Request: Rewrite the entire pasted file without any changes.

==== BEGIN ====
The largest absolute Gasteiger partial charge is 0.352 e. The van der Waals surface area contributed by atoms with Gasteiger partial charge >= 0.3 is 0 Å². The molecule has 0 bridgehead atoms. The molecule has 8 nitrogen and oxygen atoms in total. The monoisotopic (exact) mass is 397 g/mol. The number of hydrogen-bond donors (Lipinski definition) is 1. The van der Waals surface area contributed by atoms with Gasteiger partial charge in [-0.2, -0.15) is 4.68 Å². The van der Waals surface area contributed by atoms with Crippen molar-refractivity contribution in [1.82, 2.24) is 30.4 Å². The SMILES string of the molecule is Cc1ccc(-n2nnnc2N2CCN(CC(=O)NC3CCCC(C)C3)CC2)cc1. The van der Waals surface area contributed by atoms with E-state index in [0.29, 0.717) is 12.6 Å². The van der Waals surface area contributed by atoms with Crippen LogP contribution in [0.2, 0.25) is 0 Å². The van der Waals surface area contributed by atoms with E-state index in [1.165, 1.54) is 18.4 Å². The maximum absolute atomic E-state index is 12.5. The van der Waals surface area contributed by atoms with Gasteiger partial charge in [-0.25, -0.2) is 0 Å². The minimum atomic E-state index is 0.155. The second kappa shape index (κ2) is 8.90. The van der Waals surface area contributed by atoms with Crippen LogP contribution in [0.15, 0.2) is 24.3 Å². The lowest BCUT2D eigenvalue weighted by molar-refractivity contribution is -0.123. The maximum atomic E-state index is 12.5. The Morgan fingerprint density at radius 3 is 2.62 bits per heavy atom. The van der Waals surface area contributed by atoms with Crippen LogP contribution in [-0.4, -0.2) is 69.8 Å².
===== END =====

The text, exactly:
The largest absolute Gasteiger partial charge is 0.352 e. The van der Waals surface area contributed by atoms with Gasteiger partial charge >= 0.3 is 0 Å². The molecule has 0 bridgehead atoms. The molecule has 8 nitrogen and oxygen atoms in total. The monoisotopic (exact) mass is 397 g/mol. The number of hydrogen-bond donors (Lipinski definition) is 1. The van der Waals surface area contributed by atoms with Gasteiger partial charge in [-0.2, -0.15) is 4.68 Å². The van der Waals surface area contributed by atoms with Crippen molar-refractivity contribution in [1.82, 2.24) is 30.4 Å². The SMILES string of the molecule is Cc1ccc(-n2nnnc2N2CCN(CC(=O)NC3CCCC(C)C3)CC2)cc1. The van der Waals surface area contributed by atoms with E-state index in [0.29, 0.717) is 12.6 Å². The van der Waals surface area contributed by atoms with Crippen LogP contribution in [0.2, 0.25) is 0 Å². The van der Waals surface area contributed by atoms with E-state index in [1.165, 1.54) is 18.4 Å². The maximum absolute atomic E-state index is 12.5. The van der Waals surface area contributed by atoms with Gasteiger partial charge in [-0.25, -0.2) is 0 Å². The minimum atomic E-state index is 0.155. The second kappa shape index (κ2) is 8.90. The van der Waals surface area contributed by atoms with Crippen LogP contribution in [0.15, 0.2) is 24.3 Å². The lowest BCUT2D eigenvalue weighted by molar-refractivity contribution is -0.123. The maximum atomic E-state index is 12.5. The Morgan fingerprint density at radius 3 is 2.62 bits per heavy atom. The van der Waals surface area contributed by atoms with Crippen LogP contribution in [-0.4, -0.2) is 69.8 Å².